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Five Albums You May and Shouldn’t Have Missed

American-Chilean+composer+Nicolas+Jaar+released+Against+All+Logic+Feb.+17%2C+2018.+%28Courtesy+of+Facebook%29
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Five Albums You May and Shouldn’t Have Missed

American-Chilean composer Nicolas Jaar released Against All Logic Feb. 17, 2018. (Courtesy of Facebook)

American-Chilean composer Nicolas Jaar released Against All Logic Feb. 17, 2018. (Courtesy of Facebook)

American-Chilean composer Nicolas Jaar released Against All Logic Feb. 17, 2018. (Courtesy of Facebook)

American-Chilean composer Nicolas Jaar released Against All Logic Feb. 17, 2018. (Courtesy of Facebook)


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By Adam Payne-Reichert

To people, geezers and youngsters alike, who insist that music listeners living in the ‘60s, 70s or 80s “really had it best” – let’s get real. It cannot be denied that those decades enjoyed the presence of towering musical geniuses. Yet on the other hand, recent advances in electronic music production have widened both the spectrum of capabilities presented by these tools and the user base that has access to them.

The consequence of these shifts has been a democratized, massive outpouring of music, with a far higher volume being made across a wide range of both old and new genres.

So yes, the ‘60s, ‘70s and ‘80s do boast some legendary musicians who are owed an immense due. Yet, nostalgists would be better off adopting a more appreciative view of the incredible pace of musical production we’re seeing today. However, this rapid clip is not without downsides.

First, because there is more music being made, there is more bad music being made. Second, for the same reason, there is a lot of excellent music being made that people just are not aware of as it slips through the cracks. With this second issue in mind, I have compiled a list of five incredible albums that were released this year and that deserve all of the attention they can get.

  1. Against All Logic – 2012-2017

Nicolas Jaar’s surprise side project release from earlier this year is the ideal album to convince someone that house music can serve as more than just background noise for sweaty Friday night gyrations.

The album pulls from a significant number of non-traditional house sources, including noise rock, soul and disco, to create a highly complex and varied collection of tracks.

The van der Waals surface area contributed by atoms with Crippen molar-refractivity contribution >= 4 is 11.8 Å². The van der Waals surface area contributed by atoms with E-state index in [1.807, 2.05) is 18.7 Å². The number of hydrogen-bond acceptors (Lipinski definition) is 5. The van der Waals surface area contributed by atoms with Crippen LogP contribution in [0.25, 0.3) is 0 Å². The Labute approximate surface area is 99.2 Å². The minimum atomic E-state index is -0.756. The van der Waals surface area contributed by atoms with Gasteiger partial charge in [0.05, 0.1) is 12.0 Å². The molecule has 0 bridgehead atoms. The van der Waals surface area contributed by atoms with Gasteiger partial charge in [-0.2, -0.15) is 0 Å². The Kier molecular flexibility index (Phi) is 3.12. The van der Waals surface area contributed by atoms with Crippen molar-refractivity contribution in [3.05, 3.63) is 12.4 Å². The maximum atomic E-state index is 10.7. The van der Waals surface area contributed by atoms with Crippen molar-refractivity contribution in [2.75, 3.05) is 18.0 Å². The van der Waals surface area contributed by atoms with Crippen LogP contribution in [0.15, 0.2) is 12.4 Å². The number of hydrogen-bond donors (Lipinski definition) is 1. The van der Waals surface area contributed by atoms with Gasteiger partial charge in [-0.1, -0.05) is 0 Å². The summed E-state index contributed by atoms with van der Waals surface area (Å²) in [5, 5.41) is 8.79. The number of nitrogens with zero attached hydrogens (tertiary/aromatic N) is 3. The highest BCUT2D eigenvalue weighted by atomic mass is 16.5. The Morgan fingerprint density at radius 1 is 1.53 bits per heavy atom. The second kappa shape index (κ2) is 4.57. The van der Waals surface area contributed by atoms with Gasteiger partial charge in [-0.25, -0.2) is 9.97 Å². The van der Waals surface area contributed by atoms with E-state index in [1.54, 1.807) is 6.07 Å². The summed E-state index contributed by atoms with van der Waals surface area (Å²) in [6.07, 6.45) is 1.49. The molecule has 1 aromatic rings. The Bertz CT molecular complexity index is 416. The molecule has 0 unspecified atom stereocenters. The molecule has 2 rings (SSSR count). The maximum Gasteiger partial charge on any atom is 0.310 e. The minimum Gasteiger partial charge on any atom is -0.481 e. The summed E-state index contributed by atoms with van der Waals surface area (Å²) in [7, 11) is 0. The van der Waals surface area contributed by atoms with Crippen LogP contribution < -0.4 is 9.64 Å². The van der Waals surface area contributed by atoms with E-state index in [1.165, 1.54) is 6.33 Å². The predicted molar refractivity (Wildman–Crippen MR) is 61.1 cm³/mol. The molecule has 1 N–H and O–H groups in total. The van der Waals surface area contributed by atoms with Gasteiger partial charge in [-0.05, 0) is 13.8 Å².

“This Old House Is All I Have” twists a generous David Axelrod sample about the human-induced destruction of the planet into a noisy soul groove. “Now U Got Me Hooked” uses a tepid cowbell beat and energetic guitar strumming to set the stage for the thumping bass pattern and shimmering wind chime textures that dominate the middle of the track. Jaar makes it clear that he is aiming at a number of listening environments, quiet bedroom-headphone sessions and crowded club rooms alike.

  1. Sidney Gish–No Dogs Allowed

All credit for this discovery goes to Rodrigue’s Coffee House, who hosted Sidney Gish during Welcome Week. Gish’s reflective, sarcastic lyrics smack of a young, intelligent hipster with an air of ironic detachment.

The music never falls victim to the pretentious sense of removal that can sometimes characterize similar lyrics. Gish’s music, on the other hand, balances pleasant bedroom pop sensibilities with more driving indie rock influences, a good blend for any thoughtful college student with an ear for enjoyable melodies.

  1. Parquet Courts –Wide Awake!

This album is a massive step forward for Parquet Courts. While previous Parquet Courts records have at times felt like impressive genre studies, this album sounds unapologetically energetic and unique.

Creative, politically-driven lyrics ground the album’s themes and never sounds overly preachy thanks to ingenuine imagery and a biting sense of humor.

“Before the Water Gets Too High,” a great example of such lyrical talents, centers around a bass-heavy, catchy groove textured by a droning keyboard. “Wide Awake,” in a similar lyrical vein, derives its energy from a Latin-sounding funk jam that features plentiful tom-tom licks and shouted, insistent vocals that both prop up and poke fun at “wokeness.”

  1. Jack White–Boarding House Reach

Instrumentally, this has to be the most unrestrained, convention-bucking rock album I have heard this year. The usual critical reception of the album contends that it is unfocused and inconsistent, but fans of the wild ride The Life of Pablo should be similarly pleased by the huge number of surprises White packs into this record.

“Get in the Mind Shaft” opens with a melodramatic description of White’s first exposure to music creation, an intro which is then swallowed by a spacey, psych-inspired drum pocket that contrasts against bright piano flares. “Corporation,” on the other hand, repurposes the typical anti-Citizens United narrative into an upbeat, highly sarcastic call to begin corporations in order to get things done.

  1. JPEGMAFIA–Veteran

My last pick has to be one of the most bizarre rap albums of the year. The best support for this may come in the form of “Real Nega,” in which JPEG flips an obscure Ol’ Dirty Bastard vocal interlude into an unrelentingly percussive, tribalistic assault.

If you are not convinced by this, check out “Thug Tears,” which peaks into a disheveled, noisy intro, moves into a bubblegum-rap-inspired section and then transforms again with a rumbling, forward bass line and assertive lyrical delivery. The total time frame for these three major switch-ups? Less than a minute and a half.

 

 

 

American-Chilean composer Nicolas Jaar released Against All Logic Feb. 17, 2018. (Courtesy of Facebook)

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Five Albums You May and Shouldn’t Have Missed